My husband and I are both extremely busy. Extremely. He is finishing up his dissertation for his Ph.D. He works part-time, teaches at a local college, owns his own publishing company, is a competitive triathlete and Masters swimmer, AND is a super hands-on dad. I work full-time, run this blog, am busy launching my own products (including a stock photo subscription service), and am also very hands-on with my daughter. In fact, our daughter doesn’t go to daycare, and we don’t have a nanny that comes to our house. Instead, my husband and I have coordinated our schedules so that one of us is always with her. Now, I know what you are thinking. You are probably thinking that we are insane for doing all of that. But you are probably also wondering how we are able to coordinate our schedules to make it all work. So I thought I would give you a glimpse at the three tools and tricks that work for us. Maybe they will work for you too!
This might seem like a no-brainer, but talking daily about our schedules is the cornerstone in making our schedules work. In fact, there have been times when we have tried to skip this or have forgotten, and what happened? Everything fell apart that day. Talking about your schedule is the key to keeping your schedule.
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Erik and I go over our day’s schedule every morning because that’s what works for us. But it doesn’t matter when you do it, so long as it gets done. Maybe talking over dinner is best for you. Or, as you get ready for bed. Just find a time and stick with it so that it becomes a habit. Erik and I’s conversation goes something like this:
Erik: Okay, so who has a baby in the morning? Do I have a baby in the morning?
Erik: So, then I need to go to afternoon swim practice at noon. Are you going to watch her then?
Me: Yes. Do you want me to pick her up or are you going to bring her to me?
You get the picture. We go over each hour, who is doing what when, who has our daughter for each hour, and how we will transfer our daughter back and forth between the two of us. The worst thing we have discovered we can do to each other is to assume. For example, “Hey, where are you right now? I thought you were going to bring J to me?” “No, I thought you were going to come pick her up.” Ugh.
Take away? Talk daily. Talk daily. Talk daily.
Have a shared calendar on your phone
Erik and I both have iPhones, and we use the free calendar app that came on our phones. We have them synced up so that we can see what one another adds something to various shared calendars. Erik has his own shared calendar (and assigned color) for events that are just for him, I have one for me, and then we have one labeled “Family.” If I have something come up, and I cannot have my daughter with me, I will put it on the calendar under my name and then make a note so that Erik knows he’s on duty. It’ll look something like this:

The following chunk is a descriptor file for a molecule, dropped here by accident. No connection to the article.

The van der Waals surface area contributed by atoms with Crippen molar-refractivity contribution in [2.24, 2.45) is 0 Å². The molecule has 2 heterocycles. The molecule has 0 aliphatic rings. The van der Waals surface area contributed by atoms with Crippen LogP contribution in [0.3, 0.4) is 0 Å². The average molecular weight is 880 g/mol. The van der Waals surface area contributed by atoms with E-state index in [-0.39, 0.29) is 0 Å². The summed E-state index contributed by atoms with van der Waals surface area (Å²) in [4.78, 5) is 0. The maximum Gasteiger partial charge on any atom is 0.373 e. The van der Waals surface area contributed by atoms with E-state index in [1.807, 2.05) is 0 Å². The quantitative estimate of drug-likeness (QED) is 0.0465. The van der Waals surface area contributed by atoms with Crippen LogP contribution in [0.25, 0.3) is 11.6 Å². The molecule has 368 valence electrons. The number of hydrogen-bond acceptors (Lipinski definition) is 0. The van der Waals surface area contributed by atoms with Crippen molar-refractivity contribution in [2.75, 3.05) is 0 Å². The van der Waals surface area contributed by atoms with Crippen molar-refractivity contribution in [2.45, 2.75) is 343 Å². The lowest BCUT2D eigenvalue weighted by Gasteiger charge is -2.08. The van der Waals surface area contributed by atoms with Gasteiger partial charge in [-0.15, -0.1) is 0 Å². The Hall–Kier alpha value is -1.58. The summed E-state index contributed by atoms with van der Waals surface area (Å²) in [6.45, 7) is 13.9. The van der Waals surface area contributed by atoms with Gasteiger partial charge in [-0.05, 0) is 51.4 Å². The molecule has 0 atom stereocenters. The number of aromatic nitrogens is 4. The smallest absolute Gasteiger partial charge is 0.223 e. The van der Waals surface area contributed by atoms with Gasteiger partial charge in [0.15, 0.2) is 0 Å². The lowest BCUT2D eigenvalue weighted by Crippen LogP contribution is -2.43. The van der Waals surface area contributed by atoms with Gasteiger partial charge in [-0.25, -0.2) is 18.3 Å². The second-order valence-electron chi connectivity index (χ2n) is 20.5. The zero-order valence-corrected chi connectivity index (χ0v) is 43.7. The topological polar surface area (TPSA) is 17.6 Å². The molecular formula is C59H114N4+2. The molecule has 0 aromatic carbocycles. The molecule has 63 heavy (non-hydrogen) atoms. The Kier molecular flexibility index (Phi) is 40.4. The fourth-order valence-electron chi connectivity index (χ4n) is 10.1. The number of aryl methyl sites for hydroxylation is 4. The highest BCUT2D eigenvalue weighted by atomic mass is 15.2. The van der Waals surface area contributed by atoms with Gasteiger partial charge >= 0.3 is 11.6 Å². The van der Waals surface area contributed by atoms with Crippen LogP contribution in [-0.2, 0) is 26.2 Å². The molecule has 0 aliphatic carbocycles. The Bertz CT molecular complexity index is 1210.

He’ll do the opposite if it’s an event just for him, and he needs me to watch her. And if it is something for both of us, it’ll go under Family and we just assume that we will have J with us.
Used an app for shared lists
Erik and I use the free version of an app called Wunderlist. Wunderlist allows you to create all sorts of custom lists. You can have some lists set as private. But you can also have other lists that are public; you simply ask other users of the app to share with you. Erik and I have several shared lists such as Family Needs (our family shopping list) and Family To-Do’s (our family chore list). The great thing about Wunderlist is that you can assign certain tasks to people as well as due dates. Like, I’ll assign Erik to take the cars to be washed and give him a due date of Friday. All of this helps us communicate more clearly in general.
But we also have another list just for our daughter. It includes three activities, and we have Wunderlist programmed to repeat these activities every single day. They are reading her a book, listening to music with her, and doing age-appropriate exercises out of the book Active Baby, Healthy Brain. (Brief aside: The book features over 135 exercises for your baby from infancy to 5 1/2 years of age. We have done the daily exercises with J since she was born and couldn’t recommend the book enough.) When one of us does an activity, we check it off the list. Now, there is nothing wrong with us both reading her a book or both listening to music with her, and often times we do both do those things on any given day. But having Wunderlist prevents us from putting her to sleep and then realizing that neither one of us has read to her or played music.
And so there you have it! The three things we do to keep our house running smoothly and everybody in the loop. I realize as I write this, that we might sound a little eccentric or excessive. But believe me, doing all three of these things together has made a world of difference for our schedules and our insanity.
I also want to be honest and say that I did not develop this system at all. It was 100% my husband’s idea, and when he first suggested it to me, I poo-pooed because it sounded like “too much.” But I am very happy to admit that I was wrong. So what’s my advice to you? Try it for a month or two months, and see how you like it. Don’t just try it for a week, but give it some time for it to become a habit, and then assess how it is going. I guarantee you that your life will feel less complicated!
And now I want to hear from you! Do you have other tips and tricks for coordinating your child’s schedule with your spouse?
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